If you asked, I wouldn’t have said I was particularly interested in Ernest Hemingway. I still have bad Old Man and the Sea flashbacks from Grade 11, and none of the Hemingway novels I tried to read in college really did it for me. I’ve occasionally advised “Read Hemingway!” to a young writer who’s given to over-writing long, elaborate sentences, but while I appreciate his place in American literature, the only book of his I ever really enjoyed was A Moveable Feast. That memoir, written late in his life, covers the same years as Paula McLain’s novel The Paris Wife treats in fictional form — Hemingway’s early years as a young writer in Paris and his marriage to his first wife, Hadley.
It’s Hadley’s first-person perspective that McLain recreates in The Paris Wife, and I found it absolutely engaging and believable from the beginning. What impressed me was that she managed to portray the young Hemingway so convincingly that I fell in love with him as Hadley did — and experienced his shortcomings as a husband and the pain of his betrayal along with her as the marriage crumbled. The world of ex-pat American and British writers in Paris in the 20s is vividly rendered, and so is the portrait of a woman who dedicates her life to supporting her husband’s art — only to find herself discarded as an unsuccessful first draft.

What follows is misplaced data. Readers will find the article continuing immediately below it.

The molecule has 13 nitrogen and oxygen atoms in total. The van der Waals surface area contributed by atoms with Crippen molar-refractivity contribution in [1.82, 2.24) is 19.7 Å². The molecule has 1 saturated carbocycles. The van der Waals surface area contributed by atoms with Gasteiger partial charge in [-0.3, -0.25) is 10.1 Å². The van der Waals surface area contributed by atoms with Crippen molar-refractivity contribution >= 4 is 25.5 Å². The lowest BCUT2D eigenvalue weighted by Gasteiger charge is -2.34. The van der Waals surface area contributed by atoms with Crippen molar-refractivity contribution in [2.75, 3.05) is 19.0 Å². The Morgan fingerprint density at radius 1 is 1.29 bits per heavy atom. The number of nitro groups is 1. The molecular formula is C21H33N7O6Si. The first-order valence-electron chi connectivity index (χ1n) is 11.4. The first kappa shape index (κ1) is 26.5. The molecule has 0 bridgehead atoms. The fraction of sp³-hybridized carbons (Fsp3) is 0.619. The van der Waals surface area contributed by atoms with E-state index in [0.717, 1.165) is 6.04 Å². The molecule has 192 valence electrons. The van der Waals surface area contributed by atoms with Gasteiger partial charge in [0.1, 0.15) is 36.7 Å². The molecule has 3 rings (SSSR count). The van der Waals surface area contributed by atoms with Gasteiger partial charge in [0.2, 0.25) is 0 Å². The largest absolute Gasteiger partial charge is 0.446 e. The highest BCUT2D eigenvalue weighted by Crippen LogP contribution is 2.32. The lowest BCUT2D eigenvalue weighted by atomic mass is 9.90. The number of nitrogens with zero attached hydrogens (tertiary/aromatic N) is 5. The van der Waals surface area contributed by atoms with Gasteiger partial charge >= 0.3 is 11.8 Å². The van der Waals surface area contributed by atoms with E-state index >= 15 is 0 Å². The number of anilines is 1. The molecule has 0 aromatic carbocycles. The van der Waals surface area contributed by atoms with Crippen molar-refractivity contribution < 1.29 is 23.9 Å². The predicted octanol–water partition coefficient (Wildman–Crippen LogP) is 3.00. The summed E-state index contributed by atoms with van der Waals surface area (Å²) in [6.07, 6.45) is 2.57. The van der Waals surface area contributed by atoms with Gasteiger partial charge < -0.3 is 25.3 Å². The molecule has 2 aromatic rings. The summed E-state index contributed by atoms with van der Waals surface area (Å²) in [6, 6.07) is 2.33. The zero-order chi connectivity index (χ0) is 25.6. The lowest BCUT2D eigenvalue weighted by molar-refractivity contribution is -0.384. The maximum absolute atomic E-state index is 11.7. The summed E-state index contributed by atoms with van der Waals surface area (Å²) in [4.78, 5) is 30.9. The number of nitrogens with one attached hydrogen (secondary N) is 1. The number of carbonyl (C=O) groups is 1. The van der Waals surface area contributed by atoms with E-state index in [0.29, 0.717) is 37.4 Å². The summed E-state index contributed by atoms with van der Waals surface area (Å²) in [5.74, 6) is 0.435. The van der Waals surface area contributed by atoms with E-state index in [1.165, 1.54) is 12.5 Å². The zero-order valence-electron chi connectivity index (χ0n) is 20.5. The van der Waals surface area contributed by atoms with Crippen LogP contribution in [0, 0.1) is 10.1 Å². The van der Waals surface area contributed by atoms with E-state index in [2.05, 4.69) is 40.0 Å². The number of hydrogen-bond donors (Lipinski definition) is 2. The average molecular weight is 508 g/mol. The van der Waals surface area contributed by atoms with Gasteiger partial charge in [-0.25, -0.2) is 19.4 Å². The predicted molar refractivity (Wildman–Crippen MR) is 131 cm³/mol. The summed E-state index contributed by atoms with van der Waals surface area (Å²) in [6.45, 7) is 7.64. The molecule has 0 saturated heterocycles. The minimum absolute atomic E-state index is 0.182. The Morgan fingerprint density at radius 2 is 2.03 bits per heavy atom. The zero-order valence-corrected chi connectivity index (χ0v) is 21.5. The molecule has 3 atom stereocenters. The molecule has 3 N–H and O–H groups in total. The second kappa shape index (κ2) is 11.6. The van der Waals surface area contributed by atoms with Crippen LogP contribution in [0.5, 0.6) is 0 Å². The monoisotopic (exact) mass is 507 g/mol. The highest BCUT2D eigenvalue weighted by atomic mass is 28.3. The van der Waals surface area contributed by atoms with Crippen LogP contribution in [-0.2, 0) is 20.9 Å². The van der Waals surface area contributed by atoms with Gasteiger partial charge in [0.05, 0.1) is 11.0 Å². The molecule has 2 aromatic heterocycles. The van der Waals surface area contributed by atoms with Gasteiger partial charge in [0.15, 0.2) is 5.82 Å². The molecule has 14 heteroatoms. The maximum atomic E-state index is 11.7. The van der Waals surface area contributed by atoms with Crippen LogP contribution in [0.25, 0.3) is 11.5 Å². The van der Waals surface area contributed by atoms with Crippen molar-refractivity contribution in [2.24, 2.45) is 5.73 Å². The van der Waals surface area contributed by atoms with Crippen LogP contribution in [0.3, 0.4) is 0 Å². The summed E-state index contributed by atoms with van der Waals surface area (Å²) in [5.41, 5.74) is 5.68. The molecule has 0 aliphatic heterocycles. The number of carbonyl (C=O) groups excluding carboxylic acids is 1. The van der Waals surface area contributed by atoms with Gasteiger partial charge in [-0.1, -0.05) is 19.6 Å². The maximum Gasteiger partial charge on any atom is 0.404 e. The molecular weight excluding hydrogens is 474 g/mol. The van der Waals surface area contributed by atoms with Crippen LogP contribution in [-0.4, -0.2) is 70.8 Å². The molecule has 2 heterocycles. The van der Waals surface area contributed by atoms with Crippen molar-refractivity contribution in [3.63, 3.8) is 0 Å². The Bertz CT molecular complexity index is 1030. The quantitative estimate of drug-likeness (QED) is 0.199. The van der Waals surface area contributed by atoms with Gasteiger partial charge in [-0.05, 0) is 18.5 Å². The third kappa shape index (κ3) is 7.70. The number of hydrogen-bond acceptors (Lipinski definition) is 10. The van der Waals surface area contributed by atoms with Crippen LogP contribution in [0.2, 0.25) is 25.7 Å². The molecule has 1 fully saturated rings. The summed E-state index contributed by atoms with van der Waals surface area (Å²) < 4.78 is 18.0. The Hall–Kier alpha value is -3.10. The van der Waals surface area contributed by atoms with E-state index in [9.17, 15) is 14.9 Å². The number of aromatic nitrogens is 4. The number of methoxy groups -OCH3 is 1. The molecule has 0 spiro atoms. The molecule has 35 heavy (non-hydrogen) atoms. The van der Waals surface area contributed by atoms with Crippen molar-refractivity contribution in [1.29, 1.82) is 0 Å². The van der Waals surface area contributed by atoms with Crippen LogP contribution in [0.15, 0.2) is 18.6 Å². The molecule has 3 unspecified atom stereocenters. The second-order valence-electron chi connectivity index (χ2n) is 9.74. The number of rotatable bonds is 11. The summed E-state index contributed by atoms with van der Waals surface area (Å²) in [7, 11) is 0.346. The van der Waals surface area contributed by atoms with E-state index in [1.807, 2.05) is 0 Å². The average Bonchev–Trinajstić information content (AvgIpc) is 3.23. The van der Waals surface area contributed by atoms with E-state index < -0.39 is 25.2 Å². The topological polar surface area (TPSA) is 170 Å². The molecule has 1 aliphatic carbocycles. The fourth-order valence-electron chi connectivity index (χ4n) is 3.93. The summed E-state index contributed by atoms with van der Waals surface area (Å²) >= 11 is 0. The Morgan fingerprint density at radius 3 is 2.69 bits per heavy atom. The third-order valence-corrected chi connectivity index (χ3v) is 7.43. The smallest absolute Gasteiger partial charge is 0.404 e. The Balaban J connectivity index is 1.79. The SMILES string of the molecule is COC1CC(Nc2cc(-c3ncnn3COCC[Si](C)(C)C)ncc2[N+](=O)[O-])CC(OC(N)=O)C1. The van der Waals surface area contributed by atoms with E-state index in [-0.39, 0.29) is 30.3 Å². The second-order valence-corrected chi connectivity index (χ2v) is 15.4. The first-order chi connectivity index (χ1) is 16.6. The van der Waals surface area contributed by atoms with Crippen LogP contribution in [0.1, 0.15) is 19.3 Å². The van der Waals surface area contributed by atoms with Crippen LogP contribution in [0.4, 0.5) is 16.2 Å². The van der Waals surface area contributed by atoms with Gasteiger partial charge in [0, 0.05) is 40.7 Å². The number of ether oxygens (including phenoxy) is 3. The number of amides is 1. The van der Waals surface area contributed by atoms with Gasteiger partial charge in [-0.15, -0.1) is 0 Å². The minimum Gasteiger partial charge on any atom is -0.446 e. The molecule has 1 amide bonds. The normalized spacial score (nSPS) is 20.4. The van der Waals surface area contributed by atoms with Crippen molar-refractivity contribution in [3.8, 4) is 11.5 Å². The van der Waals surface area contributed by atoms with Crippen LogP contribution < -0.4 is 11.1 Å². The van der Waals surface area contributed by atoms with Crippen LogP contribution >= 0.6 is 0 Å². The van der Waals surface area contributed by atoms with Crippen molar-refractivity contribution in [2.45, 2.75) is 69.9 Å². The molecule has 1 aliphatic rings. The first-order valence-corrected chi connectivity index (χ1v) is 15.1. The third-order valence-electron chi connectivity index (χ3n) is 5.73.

I’ve read some bad reviews of this book by reviewers who found it, and Hadley, dull, but I have to say I was completely caught up in it and found it hard to put down.